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Finding out the Compression Level of FLAC Files on Ubuntu, Verifying the Compression Level (from 0 to -8) Used in FLACs
post May 23 2009, 17:35
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Do you know how (or with which program) it'd be possible to find out or see the compression level (from 0 to -8) of a FLAC file? If my memory serves me right, there were several ways to see the compression level used in a FLAC file on Windows but nowadays I use Linux (Ubuntu) and thus far I haven't been able to find any way of seeing/verifying the compression level on this operating system.

In terminal the command "flac -a [filename]" gives you quite a deep analysis of the file but it doesn't reveal the compression level and even though it e.g. displays bits per each frame, I can't really infer anything from them (at least anything that would be related to those compression levels).

It'd be great if you were able to point me to some Ubuntu-compatible tool/program with which I could analyze FLAC-files and find out the compression level (from 0 to -8).

I have already started a thread about this problem here (in Finnish) http://keskustelu.suomi24.fi/node/8162657 but they haven't been able to help me there yet and they simply suggested that I submit the same questions on this forum.
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post May 24 2009, 06:35
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This info isn't stored in the file or tags AFAIK. See here for some discussion.

Edit: You can always store this info manually in a tag, but as the compression implementation can change between versions and flac is lossless, does this info serve any real useful purpose?

This post has been edited by krazy: May 24 2009, 06:39
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post May 24 2009, 20:48
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You can try compressing it to -8 and if the new file is the same size, then great. On my computer, compressing takes about 15sec per song.
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post Apr 5 2013, 07:25
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According to http://lists.xiph.org/pipermail/flac/2007-July/000933.html compression level is not stored in FLAC file, only in comments if the encoder (but command line flac encoder doesn't do this) will put it there. Probably you have seen encoder command line like "FLAC -8" in FLAC's comments as I did many times. A compression level consists of settings for different subencoders of FLAC and may vary from one encoder implementation to another. Probably a compression level can be derived by some heuristic search over such settings inside the file, but I never came across a tool that is doing this search... One way to do this is to recompress the file at different comression levels and compare compressed streams sizes, you can even write a script for doing this through a binary search doing 4 compressions at most instead of 8...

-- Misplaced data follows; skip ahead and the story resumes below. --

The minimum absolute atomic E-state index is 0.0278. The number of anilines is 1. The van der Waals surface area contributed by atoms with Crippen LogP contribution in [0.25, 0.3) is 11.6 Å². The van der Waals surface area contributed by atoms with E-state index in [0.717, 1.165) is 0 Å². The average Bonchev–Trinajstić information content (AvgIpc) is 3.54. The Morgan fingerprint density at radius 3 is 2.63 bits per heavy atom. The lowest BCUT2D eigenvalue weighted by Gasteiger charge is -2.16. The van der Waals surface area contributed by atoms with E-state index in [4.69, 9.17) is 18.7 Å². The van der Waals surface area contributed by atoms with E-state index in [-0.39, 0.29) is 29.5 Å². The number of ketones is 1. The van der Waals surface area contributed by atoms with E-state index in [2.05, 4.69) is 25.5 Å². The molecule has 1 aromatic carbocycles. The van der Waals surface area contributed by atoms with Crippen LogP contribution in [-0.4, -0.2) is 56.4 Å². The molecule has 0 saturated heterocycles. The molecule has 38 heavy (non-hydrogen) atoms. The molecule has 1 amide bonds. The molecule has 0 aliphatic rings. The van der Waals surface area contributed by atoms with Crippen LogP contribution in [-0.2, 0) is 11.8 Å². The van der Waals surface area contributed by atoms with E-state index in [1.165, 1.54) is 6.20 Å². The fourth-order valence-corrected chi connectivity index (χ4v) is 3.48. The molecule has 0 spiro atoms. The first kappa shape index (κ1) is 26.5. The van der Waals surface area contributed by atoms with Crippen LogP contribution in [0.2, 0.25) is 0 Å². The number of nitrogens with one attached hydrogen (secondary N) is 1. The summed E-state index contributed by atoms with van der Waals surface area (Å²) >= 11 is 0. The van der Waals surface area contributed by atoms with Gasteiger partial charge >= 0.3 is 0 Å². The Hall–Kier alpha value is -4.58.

Also, according to "flac --help" compression levels are just equivalent to a bunch of settings:
  -0, --compression-level-0, --fast  Synonymous with -l 0 -b 1152 -r 3
  -1, --compression-level-1          Synonymous with -l 0 -b 1152 -M -r 3
  -2, --compression-level-2          Synonymous with -l 0 -b 1152 -m -r 3
  -3, --compression-level-3          Synonymous with -l 6 -b 4096 -r 4
  -4, --compression-level-4          Synonymous with -l 8 -b 4096 -M -r 4
  -5, --compression-level-5          Synonymous with -l 8 -b 4096 -m -r 5
  -6, --compression-level-6          Synonymous with -l 8 -b 4096 -m -r 6
  -7, --compression-level-7          Synonymous with -l 8 -b 4096 -m -e -r 6
  -8, --compression-level-8, --best  Synonymous with -l 12 -b 4096 -m -e -r 6

This post has been edited by moytramoytra: Apr 5 2013, 08:00
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